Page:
Haiti Struggles to Rebuild Two Years After Devastating Quake

Two years ago, a devastating 7.0-magnitude earthquake rocked the small island nation of Haiti, leaving a footprint of destruction that is still felt across the country today.

The world was catapulted into sheer horror on Jan. 12, 2010, when much of the Haitian capital of Port-au-Prince crumbled, killing an estimated 300,000 people and leaving more than 1 million Haitians homeless.

Empathetic governments and citizens of the world rushed to donate billions of dollars in aid, food, medicine and launch massive rescue operations to help the millions of people in need.

Prior to the destruction, Haiti was already one of the poorest countries in the world, and many hoped that the country would turn around its misfortune and rebuild into a better, stronger Haiti.

However, two years on, the work in Haiti is far from done and agencies are expressing concerns that funds are drying up.

Billions of dollars in promised aid remains undelivered, while an estimated 550,000 people continue to live in displacement camps, dependent on aid agencies for the most basic of services.

Additionally, food insecurity is rampant, people lack access to safe drinking water, and hundreds of people a month are dying of the easily treatable waterborne disease cholera. The disease, which broke out a little more than a year ago, has already killed 6,700 Haitians and infected nearly 500,000 people. In fact, cholera is killing more people in Haiti than anywhere else in the world.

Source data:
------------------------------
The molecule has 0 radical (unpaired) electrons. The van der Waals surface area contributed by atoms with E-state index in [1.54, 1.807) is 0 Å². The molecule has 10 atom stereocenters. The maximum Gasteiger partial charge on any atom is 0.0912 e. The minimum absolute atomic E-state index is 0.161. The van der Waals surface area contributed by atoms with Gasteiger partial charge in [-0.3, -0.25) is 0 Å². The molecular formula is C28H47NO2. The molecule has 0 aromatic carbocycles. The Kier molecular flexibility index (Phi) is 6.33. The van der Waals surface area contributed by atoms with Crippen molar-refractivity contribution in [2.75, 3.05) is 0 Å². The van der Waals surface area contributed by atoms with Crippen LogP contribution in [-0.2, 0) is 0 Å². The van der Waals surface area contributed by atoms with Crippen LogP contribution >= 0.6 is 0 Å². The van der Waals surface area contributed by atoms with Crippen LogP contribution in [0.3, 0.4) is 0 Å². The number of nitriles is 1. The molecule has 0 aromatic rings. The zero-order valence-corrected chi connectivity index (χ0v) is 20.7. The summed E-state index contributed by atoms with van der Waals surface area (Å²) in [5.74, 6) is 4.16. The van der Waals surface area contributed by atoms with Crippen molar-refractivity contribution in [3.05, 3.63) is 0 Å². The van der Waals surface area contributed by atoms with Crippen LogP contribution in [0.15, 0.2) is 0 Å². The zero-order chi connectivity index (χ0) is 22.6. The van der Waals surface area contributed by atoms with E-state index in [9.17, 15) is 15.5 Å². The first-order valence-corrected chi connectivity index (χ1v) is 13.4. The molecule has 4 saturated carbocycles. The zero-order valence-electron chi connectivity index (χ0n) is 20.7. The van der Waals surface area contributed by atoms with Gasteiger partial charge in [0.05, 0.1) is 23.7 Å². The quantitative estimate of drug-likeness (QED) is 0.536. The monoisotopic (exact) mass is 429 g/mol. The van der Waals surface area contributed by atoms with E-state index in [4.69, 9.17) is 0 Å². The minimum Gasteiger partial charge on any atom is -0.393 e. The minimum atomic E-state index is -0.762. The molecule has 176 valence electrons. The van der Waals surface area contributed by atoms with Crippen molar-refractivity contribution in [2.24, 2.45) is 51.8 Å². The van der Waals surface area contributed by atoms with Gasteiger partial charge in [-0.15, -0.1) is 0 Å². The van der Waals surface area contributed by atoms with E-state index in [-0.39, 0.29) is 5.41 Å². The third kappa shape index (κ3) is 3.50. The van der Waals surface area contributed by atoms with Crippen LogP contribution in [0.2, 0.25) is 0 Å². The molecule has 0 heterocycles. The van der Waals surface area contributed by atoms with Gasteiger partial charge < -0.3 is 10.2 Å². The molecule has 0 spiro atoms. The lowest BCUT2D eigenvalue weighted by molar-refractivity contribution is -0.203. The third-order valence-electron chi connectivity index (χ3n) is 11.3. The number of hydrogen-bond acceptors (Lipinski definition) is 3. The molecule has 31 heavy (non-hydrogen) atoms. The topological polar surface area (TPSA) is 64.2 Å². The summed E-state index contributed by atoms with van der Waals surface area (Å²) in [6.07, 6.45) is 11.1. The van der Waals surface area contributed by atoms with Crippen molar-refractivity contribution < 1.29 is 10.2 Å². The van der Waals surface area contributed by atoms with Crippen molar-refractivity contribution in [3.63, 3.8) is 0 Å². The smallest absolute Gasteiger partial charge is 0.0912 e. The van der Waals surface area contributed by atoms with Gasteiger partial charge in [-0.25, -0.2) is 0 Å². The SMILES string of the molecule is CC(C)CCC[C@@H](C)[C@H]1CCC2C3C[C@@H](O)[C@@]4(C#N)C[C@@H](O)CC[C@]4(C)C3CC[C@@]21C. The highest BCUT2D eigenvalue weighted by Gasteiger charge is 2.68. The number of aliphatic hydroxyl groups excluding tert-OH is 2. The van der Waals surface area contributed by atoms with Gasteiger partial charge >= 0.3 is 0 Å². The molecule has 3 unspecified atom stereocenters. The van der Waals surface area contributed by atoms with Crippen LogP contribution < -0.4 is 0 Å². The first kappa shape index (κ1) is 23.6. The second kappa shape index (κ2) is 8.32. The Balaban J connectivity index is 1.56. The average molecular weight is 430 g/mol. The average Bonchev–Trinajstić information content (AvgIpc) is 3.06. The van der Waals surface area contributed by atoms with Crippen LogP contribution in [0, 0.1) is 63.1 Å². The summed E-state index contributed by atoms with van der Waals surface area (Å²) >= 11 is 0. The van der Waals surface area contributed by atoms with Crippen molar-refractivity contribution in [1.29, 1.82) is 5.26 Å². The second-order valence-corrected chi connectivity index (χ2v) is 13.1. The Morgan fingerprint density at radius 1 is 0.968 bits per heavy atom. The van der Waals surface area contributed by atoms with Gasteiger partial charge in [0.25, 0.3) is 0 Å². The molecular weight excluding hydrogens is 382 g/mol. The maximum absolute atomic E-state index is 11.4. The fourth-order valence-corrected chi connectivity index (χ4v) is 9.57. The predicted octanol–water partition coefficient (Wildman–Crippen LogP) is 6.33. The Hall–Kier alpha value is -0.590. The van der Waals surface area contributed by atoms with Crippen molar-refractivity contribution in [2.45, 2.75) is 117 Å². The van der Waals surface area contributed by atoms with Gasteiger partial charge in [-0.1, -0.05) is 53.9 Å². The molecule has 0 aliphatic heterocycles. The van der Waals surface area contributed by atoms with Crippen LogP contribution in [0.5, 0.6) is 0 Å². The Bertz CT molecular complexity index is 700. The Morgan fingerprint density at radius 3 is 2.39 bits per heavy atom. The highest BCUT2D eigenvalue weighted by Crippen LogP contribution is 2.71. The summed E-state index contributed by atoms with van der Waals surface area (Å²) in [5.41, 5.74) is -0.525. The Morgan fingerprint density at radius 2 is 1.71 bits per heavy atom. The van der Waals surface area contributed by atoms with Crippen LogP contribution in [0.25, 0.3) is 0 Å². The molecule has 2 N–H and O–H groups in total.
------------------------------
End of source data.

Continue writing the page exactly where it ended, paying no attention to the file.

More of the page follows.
“There is a lot more we need to do to really get the Haitian people back on their feet,” Gareth Owen of Save the Children told The Guardian.

With only 52 percent of promised aid having reached Haiti, many international agencies are expressing the fear that the country is slated to become an “abandoned” disaster zone.

“It’s governments, it’s big donors. Those that promised cash in the immediate aftermath of the Haiti earthquake. At the moment we’ve got a $50-million shortfall that we really need to continue our life saving work,” Cat Carter of Save the Children told Sky News.